The Upper Vjosa Valley is very rich with water sources, where apart from the main Vjosa River, which runs continuously during the entire year other tributary rivers permeate the territory, such as the Rivers of Sarandapor, Çarshovë, Lengarica, Lemnica and Dëshnica. Also a number of dynamics perennial and seasonal streams fed the Vjosa River flowing from both right and left sides of the valley.
The information regarding the historical use and exploitation of hydro sources of the Valley, are as yet meager and fragmentary. This is mainly due to the lack of previous researches on this field of study, but also as a result of the intensive intervention and changes happening in the hydro-system of the territory during the communist regime. Over this period a large number of water structures were established, including the construction of irrigation and drainage channels, reservoirs, pumping stations, and etc, which had a large impact on the coverage or destructions of some of the old water traditions systems utilized in the Upper Vjosa Valley.
However, during a field research undertaken in the valley in 2011, there were identified and recorded a number of hydro-structures, which is quite likely to have been in use at least since the Late Medieval period. As such is the water channel of Kosina, which runs on the left side of the River flow in about 3.4 km of length, channeling the water from the source of Mokrica to the modern village of Kosina. Its earlier use might have been perhaps related with the irrigation of the land properties of the 13th Century Monastery of St. Mary, at Kosina. During the Late Medieval period it was also used to bring water in the old water mill of the village. In the communist era the channel was rebuild and reconfigured to irrigate the common lands of the village. A number of private owned cisterns, “topila”, of the same construction typology, have also been recorded in the valley, some of which seem to have been in use from the 18th -19th centuries, and are still utilized to irrigate the family homesteads of the village.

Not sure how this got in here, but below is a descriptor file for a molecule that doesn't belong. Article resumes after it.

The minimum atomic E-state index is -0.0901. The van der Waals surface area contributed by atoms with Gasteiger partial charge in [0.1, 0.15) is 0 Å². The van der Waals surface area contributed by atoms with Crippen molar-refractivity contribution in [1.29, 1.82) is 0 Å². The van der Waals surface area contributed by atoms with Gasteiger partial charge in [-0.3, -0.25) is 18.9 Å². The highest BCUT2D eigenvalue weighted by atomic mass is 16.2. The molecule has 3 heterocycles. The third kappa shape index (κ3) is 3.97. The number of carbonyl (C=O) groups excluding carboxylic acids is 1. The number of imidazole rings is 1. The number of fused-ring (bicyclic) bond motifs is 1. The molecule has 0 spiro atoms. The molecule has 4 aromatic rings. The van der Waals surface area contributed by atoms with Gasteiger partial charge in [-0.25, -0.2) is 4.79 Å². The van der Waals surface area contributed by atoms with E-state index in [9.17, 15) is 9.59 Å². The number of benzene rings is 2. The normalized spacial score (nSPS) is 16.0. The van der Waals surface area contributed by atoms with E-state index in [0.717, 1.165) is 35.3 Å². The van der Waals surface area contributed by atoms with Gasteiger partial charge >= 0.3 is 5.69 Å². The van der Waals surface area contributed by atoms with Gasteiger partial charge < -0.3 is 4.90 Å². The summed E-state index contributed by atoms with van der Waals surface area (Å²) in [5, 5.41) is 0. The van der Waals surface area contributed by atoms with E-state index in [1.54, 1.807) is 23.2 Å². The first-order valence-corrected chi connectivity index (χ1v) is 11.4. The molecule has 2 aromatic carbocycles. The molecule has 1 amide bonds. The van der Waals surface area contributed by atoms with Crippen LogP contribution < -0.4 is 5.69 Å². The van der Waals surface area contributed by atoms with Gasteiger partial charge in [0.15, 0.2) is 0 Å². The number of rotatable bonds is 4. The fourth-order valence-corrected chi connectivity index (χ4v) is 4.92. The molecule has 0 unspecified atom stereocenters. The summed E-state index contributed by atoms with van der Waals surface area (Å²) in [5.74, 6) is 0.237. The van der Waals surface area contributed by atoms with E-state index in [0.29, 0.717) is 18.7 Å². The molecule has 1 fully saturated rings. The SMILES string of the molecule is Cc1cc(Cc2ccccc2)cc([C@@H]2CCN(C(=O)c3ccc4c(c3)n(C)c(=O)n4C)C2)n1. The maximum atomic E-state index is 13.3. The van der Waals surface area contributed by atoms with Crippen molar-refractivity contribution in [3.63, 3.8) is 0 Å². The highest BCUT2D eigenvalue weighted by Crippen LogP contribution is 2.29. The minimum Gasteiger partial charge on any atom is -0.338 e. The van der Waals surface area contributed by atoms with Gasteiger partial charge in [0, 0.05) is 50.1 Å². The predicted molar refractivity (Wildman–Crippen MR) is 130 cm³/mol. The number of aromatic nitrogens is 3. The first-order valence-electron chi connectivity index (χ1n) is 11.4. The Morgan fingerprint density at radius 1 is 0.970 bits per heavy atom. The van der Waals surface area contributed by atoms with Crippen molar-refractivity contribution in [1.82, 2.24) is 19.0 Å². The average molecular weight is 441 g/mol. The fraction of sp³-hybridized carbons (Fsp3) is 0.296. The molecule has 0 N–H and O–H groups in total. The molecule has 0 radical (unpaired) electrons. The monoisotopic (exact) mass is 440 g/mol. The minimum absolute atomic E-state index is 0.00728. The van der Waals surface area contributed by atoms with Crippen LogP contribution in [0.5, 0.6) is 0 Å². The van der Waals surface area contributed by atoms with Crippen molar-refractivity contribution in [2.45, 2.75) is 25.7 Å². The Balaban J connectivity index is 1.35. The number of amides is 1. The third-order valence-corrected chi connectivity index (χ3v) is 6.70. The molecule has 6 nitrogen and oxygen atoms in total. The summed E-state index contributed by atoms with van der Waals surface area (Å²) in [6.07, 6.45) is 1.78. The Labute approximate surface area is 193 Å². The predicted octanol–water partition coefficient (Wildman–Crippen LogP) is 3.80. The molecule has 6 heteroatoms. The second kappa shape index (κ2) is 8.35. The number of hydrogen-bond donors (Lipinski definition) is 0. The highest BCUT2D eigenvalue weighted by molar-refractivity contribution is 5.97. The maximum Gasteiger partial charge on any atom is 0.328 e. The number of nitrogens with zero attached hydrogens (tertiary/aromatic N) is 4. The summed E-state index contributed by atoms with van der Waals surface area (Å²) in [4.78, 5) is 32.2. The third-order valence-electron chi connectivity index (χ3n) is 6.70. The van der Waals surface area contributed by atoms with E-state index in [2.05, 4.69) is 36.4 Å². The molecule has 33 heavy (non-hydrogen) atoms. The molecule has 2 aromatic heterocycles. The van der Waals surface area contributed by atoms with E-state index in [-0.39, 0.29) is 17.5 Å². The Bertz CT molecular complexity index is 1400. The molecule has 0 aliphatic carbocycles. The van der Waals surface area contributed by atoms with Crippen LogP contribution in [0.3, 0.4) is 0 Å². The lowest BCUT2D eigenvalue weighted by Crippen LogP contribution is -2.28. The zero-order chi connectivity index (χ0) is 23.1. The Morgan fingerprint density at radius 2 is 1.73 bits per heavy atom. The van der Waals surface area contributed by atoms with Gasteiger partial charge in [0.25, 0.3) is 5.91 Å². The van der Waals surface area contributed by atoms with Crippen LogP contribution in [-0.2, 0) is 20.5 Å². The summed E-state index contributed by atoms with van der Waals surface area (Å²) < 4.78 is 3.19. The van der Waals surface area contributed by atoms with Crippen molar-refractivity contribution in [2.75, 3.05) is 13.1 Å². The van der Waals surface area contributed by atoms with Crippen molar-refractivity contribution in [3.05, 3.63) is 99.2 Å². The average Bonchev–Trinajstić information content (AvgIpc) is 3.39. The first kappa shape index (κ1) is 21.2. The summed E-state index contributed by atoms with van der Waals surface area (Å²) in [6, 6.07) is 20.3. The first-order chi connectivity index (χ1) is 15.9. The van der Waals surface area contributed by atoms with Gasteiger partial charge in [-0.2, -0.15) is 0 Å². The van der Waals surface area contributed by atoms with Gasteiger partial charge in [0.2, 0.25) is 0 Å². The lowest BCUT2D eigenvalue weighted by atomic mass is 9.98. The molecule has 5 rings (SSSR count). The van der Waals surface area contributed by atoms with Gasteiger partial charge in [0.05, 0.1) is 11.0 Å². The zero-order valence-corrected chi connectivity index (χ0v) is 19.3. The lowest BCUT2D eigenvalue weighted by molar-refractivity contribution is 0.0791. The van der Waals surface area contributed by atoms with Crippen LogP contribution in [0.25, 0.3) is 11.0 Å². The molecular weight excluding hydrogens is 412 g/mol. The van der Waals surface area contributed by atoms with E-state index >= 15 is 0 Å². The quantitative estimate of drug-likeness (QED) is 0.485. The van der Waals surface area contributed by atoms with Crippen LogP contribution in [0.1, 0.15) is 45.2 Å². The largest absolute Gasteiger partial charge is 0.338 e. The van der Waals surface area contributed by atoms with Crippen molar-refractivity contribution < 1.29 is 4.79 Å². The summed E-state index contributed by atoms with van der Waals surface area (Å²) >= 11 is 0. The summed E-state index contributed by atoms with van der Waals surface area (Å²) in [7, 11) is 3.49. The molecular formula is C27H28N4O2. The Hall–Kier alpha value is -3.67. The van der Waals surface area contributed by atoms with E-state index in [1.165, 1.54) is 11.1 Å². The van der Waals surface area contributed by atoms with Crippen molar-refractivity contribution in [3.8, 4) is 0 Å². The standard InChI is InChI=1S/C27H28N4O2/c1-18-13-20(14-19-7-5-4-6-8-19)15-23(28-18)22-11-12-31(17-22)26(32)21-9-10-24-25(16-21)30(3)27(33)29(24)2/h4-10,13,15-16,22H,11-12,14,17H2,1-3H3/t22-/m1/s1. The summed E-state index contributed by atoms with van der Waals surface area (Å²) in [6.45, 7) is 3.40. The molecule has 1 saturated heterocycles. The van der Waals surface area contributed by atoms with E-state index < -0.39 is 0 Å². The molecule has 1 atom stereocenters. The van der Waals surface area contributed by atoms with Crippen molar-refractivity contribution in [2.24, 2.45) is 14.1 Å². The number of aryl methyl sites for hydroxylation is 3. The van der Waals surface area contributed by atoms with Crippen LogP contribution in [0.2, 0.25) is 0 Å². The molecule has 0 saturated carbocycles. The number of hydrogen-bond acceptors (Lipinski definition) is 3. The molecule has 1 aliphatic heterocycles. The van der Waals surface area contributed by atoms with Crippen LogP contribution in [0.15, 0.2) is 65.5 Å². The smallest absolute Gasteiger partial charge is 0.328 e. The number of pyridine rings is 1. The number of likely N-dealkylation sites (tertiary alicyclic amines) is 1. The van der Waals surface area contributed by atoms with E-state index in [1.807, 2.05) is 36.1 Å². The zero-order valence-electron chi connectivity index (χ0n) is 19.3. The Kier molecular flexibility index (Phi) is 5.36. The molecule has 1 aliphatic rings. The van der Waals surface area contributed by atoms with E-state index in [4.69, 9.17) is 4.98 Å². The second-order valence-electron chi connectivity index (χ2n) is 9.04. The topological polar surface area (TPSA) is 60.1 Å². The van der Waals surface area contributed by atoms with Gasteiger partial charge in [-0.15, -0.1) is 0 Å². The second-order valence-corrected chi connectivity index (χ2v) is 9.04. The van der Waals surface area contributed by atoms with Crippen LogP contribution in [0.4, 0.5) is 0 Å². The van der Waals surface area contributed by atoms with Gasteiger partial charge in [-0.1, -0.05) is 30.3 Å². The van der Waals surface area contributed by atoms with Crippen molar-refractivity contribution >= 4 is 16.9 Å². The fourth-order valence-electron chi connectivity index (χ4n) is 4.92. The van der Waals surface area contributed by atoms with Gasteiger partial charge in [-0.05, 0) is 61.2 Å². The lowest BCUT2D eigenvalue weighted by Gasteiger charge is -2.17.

Ever since the early 90’s of the last century the irrigation and drainage systems of the area have been seriously damaged, and a part of it appears to be today non-functional and out of order. On the other hand, these later years the river water sources are utilized for the construction of hydro-powers. Such a project is currently running in the Valley of Lengarica River, and if this policy is further expanded, then the impacts will be negative, not only in the loss of the historical tradition ways of water use, but it will also seriously affect the ecosystem and biodiversity of the area.